How To Figure Out If A Food Intolerance Is The Real Reason For Your Symptoms
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Are you experiencing bloating, weight gain, stomach aches, headaches, fatigue or irritable bowel syndrome and you can’t seem to figure out why? You may be experiencing a food intolerance. After all, they are common in about 75% of the population. Believe it or not, even healthy foods like nightshade vegetables may cause this.
What’s A Food Intolerance?
A food intolerance, also known as a food sensitivity, is when our body is unable to digest a certain food. In reaction to this food, the body can show different signs like hives, bloating, stomach aches, a runny nose, coughing, or migraines, along with other similar reactions. The reaction can also happen in a few hours or days later, and can last for a while. This can make it really hard to figure out what’s going on, and also very frustrating.
We can also experience anxiety, depression, irritability and even insomnia in reaction to a food intolerance. Fatigue and a sluggish feeling can also be brought on by a sensitivity. Skin conditions, like eczema, can also be in reaction to a food sensitivity. There can be a whole lot going on!
It’s also helpful to know that a food sensitivity is not the same thing as an allergy, even though both are brought on by eating certain foods. In an allergic reaction, the immune system reacts. In a food sensitivity or intolerance, it’s usually just the digestive system that reacts and not the immune system. So there are two different reactions going on.
What Foods Trigger A Reaction?
Technically, we can have an intolerance/sensitivity to any food. What can trigger a reaction in one person may be completely harmless to another, and vice-versa. The most common food products we know to trigger a reaction are:
- Dairy products
- Gluten containing products
- Genetically Modified Food
- Tree Nuts (like almonds, pecans, pine nuts etc.)
- Nightshade Vegetables (regular potatoes, tomatoes, peppers, eggplant, spices from peppers)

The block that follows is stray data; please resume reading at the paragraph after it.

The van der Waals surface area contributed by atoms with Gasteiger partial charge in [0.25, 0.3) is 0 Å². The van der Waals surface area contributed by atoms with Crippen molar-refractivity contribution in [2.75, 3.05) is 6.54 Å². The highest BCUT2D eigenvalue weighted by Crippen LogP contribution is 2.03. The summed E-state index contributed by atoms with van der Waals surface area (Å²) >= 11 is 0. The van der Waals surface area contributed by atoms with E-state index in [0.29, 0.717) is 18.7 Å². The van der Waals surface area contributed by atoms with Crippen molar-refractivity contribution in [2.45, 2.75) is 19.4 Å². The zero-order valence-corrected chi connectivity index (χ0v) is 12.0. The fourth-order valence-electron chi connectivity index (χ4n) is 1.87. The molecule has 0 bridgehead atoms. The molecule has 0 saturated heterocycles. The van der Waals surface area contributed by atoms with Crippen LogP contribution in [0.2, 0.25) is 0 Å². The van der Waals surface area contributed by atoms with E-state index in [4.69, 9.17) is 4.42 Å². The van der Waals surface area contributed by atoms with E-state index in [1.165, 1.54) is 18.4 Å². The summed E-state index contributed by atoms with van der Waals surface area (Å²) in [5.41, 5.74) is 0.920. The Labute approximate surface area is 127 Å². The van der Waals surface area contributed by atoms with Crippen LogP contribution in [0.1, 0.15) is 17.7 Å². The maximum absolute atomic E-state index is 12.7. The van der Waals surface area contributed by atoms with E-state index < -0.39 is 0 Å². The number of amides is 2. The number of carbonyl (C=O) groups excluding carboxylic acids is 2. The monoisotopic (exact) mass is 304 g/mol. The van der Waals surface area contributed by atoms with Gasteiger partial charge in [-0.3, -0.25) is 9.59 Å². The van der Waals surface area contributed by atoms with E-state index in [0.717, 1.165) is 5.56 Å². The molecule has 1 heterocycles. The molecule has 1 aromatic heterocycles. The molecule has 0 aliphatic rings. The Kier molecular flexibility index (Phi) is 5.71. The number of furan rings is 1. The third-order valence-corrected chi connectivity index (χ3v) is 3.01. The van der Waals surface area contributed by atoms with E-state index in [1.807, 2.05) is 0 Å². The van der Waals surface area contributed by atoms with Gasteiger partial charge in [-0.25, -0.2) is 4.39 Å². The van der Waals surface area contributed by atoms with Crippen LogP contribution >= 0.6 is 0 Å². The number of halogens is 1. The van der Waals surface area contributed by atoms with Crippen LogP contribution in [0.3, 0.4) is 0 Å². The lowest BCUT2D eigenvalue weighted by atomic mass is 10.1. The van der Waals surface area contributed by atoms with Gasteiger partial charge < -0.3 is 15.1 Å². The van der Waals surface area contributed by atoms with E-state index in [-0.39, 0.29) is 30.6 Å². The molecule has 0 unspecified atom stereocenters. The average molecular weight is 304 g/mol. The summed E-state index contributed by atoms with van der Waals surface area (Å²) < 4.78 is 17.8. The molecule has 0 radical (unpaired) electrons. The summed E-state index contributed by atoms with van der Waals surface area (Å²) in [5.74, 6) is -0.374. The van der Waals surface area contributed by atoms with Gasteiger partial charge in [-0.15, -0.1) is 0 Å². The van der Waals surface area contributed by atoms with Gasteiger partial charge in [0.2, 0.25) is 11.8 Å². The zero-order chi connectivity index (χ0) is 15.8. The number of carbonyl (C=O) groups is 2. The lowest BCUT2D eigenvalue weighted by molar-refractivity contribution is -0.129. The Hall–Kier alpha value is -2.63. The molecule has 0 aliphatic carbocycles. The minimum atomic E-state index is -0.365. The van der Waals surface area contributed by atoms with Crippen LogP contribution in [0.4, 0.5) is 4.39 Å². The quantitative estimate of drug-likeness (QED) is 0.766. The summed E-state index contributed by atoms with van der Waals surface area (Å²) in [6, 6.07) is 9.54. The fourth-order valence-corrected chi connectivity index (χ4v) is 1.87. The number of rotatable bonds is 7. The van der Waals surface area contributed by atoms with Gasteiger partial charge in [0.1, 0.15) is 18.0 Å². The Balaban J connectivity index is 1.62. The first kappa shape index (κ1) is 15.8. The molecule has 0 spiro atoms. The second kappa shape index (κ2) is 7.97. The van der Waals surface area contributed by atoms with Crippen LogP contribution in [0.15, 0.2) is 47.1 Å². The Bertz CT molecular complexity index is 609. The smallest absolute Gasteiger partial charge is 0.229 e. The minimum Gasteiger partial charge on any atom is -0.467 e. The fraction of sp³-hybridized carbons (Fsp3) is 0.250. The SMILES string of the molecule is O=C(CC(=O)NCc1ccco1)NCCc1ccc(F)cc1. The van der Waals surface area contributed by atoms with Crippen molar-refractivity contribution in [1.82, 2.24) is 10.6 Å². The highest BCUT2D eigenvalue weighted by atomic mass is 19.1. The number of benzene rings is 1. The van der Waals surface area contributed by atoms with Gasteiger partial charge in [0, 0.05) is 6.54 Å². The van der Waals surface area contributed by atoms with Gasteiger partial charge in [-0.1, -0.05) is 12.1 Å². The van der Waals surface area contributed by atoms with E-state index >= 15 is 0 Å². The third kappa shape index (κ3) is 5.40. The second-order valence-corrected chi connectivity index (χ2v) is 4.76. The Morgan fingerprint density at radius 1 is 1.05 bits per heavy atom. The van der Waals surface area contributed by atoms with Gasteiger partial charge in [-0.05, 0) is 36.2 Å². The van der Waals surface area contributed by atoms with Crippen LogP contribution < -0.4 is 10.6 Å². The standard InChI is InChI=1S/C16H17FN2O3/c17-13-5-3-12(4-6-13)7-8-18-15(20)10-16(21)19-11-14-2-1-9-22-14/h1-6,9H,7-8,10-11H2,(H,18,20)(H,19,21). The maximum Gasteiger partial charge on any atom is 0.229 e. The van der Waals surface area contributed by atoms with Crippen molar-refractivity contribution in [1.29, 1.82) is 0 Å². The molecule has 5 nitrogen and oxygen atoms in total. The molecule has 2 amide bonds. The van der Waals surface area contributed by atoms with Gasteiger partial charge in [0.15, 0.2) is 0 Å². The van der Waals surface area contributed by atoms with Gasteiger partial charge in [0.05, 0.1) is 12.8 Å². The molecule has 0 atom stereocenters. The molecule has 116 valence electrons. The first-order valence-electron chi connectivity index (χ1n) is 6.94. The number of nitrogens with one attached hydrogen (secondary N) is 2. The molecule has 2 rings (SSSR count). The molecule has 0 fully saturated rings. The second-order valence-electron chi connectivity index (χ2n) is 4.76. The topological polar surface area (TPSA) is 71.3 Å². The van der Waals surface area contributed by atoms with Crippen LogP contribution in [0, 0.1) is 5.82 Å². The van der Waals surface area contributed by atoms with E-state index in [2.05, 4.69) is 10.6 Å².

What Causes An Intolerance To Develop?
Eating too much of one food can cause an intolerance to it to develop. Not enough healthy bacteria in the gut can lead to leaky gut syndrome, associated with food sensitivities. A host of different factors can cause an imbalance. For example, certain infections, using antibiotics or other conventional medicine a lot, junk food as well as psychological factors can lead to not enough healthy bacteria.
Sometimes we can be missing an enzyme that our digestive system needs in order to digest a particular food. IBS and food poisoning can also trigger this reaction. Even psychological factors can lead to a reaction resembling a food intolerance. Food additives in a lot of the food items in the market can also trigger an intolerance. It can be very stressful to deal with this condition, and can harm your health in other ways as well.
Frequent reactions to a food our bodies can’t tolerate can lead to chronic inflammation. That’s the inflammation that stays for a long while, and we want to heal it. Chronic inflammation can lead to a host of other health conditions, including cancer and also cause weight gain. Letting our bodies stay under such stress is really not good for it.
How To Test For A Food Intolerance
A DIY way to test for food intolerance is doing an elimination diet. One way of doing this, recommended by Naturopathic Doctor Natasha Turner, involves avoiding the foods that are common triggers for 14 days, and eating well. This way, the results of whether our symptoms go away or not may reveal whether there was a case of food intolerance in the first place.
A great way to keep track of what’s going on is through keeping a food diary. Basically, you write down all you’ve eaten and drank, and how you’ve felt afterwards. That way you can notice certain trends or triggers more easily and accurately.
You can also get a blood test done if you’d like. A lot of people doubt whether this really does the job accurately. According to many professional associations, there isn’t enough data to prove that it does, and sometimes results don’t make sense. The British Allergy Foundation recommends instead the elimination diet + diary approach, preferably alongside the support of an RD.
What Can We Do To Avoid This?
We can help our bodies by taking care of their wellbeing. We can feed them a balanced diet, watch out for any signs they show us, manage and limit stress, and avoid smoking/alcohol. We can also ensure we are eating a wide variety of different foods so that our bodies don’t develop an intolerance due to too much exposure. Trying to avoid using too much conventional medicine can also help.
Food intolerance doesn’t have to last forever, and can change every year; sometimes even detoxifying our gut can do the trick. With symptoms vague yet so real, this can feel challenging to process. It can also feel challenging to make the changes, especially as sometimes our bodies develop cravings for the very foods that make it sick! However, understanding why we will help our bodies by making these changes can motivate us to take the steps our bodies need!
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